“Taken together, these statements represent a view that the FCC needs to expand its regulatory arm further into the commercial radio market,” the Grassley letter stated. “I am concerned that despite his statements that the Fairness Doctrine is unnecessary, Mr. Lloyd supports a backdoor method of furthering the goals of the Fairness Doctrine by other means.”
The apparently laudatory statements about Chavez have drawn sharp criticism, in part because Chavez has imposed a broad government crackdown on any media outlets that dared to exercise their independence.
In July, for example, The New York Times reported that the Chavez regime was revoking the broadcast licenses of over 200 radio stations and imposing stringent new regulations on cable outlets in Venezuela.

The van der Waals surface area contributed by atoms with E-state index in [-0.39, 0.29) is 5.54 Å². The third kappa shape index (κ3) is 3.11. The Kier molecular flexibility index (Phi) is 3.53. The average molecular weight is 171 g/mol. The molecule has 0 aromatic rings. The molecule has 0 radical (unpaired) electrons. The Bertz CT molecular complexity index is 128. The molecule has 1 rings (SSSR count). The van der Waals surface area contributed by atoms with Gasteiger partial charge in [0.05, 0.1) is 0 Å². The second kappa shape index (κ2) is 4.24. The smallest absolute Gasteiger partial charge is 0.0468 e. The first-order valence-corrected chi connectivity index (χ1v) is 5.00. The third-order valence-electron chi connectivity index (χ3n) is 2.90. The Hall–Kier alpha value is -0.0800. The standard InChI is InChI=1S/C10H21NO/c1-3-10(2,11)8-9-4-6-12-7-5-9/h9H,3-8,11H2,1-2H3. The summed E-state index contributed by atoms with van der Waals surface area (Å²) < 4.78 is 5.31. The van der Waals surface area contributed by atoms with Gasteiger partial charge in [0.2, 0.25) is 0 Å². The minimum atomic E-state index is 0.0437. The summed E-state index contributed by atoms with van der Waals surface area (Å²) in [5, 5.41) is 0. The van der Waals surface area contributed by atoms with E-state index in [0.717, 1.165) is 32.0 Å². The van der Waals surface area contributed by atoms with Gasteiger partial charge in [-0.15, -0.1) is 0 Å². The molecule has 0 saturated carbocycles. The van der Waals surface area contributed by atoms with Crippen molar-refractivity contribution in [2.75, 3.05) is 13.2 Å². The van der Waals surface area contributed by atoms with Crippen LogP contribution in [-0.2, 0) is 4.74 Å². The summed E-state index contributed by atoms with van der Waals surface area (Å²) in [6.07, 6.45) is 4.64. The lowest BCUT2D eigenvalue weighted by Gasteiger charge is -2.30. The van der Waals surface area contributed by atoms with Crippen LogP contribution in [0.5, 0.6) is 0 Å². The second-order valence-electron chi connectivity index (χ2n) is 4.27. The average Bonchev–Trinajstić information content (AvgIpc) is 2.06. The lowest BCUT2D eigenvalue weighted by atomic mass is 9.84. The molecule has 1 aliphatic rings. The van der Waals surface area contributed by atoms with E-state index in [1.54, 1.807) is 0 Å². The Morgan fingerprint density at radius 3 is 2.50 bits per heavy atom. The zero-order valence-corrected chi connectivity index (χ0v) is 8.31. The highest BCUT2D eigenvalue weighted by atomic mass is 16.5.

"With all due respect," former Bush administration senior adviser Karl Rove told Fox News host Glenn Beck, "[Lloyd] is a complete lunatic if he believes Venezuela is the model that we ought to be following. Does Barack Obama understand this? . . . Why isn't somebody standing up in the White House briefing room and saying, With all due respect . . . does the president believe that Venezuela is the model that we ought to achieve in American media?!"